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California Could Make The Dream Act A Reality

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California Could Make The Dream Act A Reality

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California Could Make The Dream Act A Reality

California Could Make The Dream Act A Reality

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California could give state-funded financial aid to undocumented immigrants in college. The bill, called the California Dream Act, is working its way through the state legislature. Proponents say kids who arrived illegally shouldn't be punished for their parents' decisions. Opponents say the state can't afford the benefit, and that it will only lead to more illegal immigration.


Another piece of legislation that could wind up in the courts is under consideration in California. Illegal immigrant students in that state's colleges may soon be eligible for state-funded financial aid. A bill called the California Dream Act is working its way through the state legislature. It would allow students who attended at least three years at a California high school to apply for financial aid.

NPR's Carrie Kahn has our report.

CARRIE KAHN: Sofia Campos came to California when she was six. Her parents brought her and her two younger siblings from Peru. Campos said she had no idea her family had overstayed their visas. She didn't find out she was here illegally until she was ready to go to college.

Ms. SOFIA CAMPOS: When I was 17, I tried to apply for federal financial aid. So I asked my parents for the Social Security number, and that's when they had to tell me that I didn't have one.

KAHN: Campos has two more quarters at UCLA. She says it's been hard to pay the $4,000-a-quarter tuition. And that's just for her. Her brother is also in college at the University of California, San Diego. And her little sister starts UC Santa Barbara this fall.

Ms. CAMPOS: So we're all in the UC system. We're all undocumented. My sister was three when she came. My brother was, like, four-and-a-half. So we're American in every sense of the word, and obviously, we got into good schools and we're trying to make it here.

KAHN: As many as 40,000 illegal immigrant students a year could be eligible for the state aid.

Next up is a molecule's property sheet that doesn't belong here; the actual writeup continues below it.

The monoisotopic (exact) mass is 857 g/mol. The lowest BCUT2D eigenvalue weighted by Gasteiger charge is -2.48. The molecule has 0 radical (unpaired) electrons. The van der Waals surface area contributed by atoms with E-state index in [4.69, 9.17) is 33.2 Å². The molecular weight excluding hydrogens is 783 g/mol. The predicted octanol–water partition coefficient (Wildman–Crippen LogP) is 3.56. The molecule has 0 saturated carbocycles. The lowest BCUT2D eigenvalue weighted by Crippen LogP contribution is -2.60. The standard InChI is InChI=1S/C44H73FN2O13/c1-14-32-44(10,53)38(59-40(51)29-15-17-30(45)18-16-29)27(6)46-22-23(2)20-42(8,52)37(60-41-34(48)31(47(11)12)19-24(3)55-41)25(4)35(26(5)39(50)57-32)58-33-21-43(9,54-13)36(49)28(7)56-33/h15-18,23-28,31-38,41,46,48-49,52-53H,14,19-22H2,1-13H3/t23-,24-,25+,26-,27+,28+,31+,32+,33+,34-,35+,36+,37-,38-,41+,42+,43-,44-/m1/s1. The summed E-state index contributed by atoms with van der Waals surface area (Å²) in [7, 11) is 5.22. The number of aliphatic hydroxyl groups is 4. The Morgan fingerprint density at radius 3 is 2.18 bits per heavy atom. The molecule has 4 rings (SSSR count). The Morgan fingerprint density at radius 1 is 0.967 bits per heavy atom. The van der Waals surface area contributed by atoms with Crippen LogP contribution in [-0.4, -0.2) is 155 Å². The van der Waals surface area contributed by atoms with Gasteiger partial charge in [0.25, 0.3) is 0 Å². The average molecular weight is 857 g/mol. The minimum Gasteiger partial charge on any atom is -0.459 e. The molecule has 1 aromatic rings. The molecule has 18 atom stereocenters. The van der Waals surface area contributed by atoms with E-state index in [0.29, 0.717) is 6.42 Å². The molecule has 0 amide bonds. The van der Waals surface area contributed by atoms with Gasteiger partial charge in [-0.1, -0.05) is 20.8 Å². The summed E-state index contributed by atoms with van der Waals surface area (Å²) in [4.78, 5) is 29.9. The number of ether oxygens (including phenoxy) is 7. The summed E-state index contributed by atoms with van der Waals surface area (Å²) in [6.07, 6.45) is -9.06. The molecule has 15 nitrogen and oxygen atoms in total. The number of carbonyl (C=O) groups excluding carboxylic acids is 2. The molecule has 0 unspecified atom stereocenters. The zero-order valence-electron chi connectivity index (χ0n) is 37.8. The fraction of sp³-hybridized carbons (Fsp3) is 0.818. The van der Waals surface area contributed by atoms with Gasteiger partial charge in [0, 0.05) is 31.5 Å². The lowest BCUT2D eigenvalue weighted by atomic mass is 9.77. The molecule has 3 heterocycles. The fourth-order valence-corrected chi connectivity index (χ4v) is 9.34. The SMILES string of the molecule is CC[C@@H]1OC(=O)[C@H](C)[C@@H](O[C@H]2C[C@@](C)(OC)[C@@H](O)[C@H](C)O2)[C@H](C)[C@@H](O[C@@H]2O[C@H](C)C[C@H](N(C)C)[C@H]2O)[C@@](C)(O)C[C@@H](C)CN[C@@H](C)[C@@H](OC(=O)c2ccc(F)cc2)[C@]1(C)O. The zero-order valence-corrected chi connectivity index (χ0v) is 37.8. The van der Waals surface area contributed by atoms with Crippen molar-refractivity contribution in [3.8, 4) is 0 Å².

Democratic Assemblyman Gil Cedillo, who authored the bill, says through no fault of their own, these kids were brought to California. He says they've been educated in California schools, have been admitted to state colleges. It's not fair to tell them now they can't get scholarships or aid like other students.

Assemblyman GIL CEDILLO (Democrat, California): It makes no sense to invest in a child K through 12, and then undercut that investment by making their higher education more difficult by not providing funds that we provide for all other students.

KAHN: Cedillo says after graduation, many students will figure out a way to apply for citizenship, and will fill professions that California will sorely need.

But Republican legislator Tim Donnelly says the state's finances are so dire, it's ludicrous to be giving money to illegal immigrants - though, he says if he were a father of three living in a poor country, he would come to California, too.

Assemblyman TIM DONNELLY (Republican, California): They will give my children a K-through-12 education, which I can't get in my home country. Then on top of that, they will provide instate college tuition and financial aid. Where does it end? Are they going to buy me a car next?

KAHN: Assemblyman Donnelly, who's made illegal immigration a political priority, didn't have the votes to defeat the bill. Neither do the Republicans in the State Senate. And Governor Jerry Brown is on record supporting the California Dream Act.

Even with the state's multi-billion dollar deficit, it's not hard to find supporters. On the UCLA campus, fellow student Tierra Tearmore, says she's watched many of her friends who are illegal immigrants struggle financially to stay in school.

Ms. TIERRA TEARMORE: But yet, and still, they have some of the highest GPAs, these amazing majors and minors and they're phenomenal students. I think they absolutely deserve the right to an education.

KAHN: But student Justin McCurdy, who emigrated legally from Canada, says before illegal immigrants get the funds, they should have to pledge to stay in the state and work here.

Mr. JUSTIN MCCURDY: If you're going to bend the rules for people, you've got to make sure they're going to have a positive influence on the future.

(Soundbite of door opening)

KAHN: Student Sofia Campos says she hopes the financial aid comes soon. She's opening the doors of a small food bank that was started recently in a closet in the UCLA Student Center. It's filled with cups of noodles, canned soups and bagels.

Ms. CAMPOS: Last night, I ate one of the cups of noodles. So it got me through my night.

KAHN: She says after paying California's high college tuition, there really isn't much left, even for food.

Carrie Kahn, NPR News.

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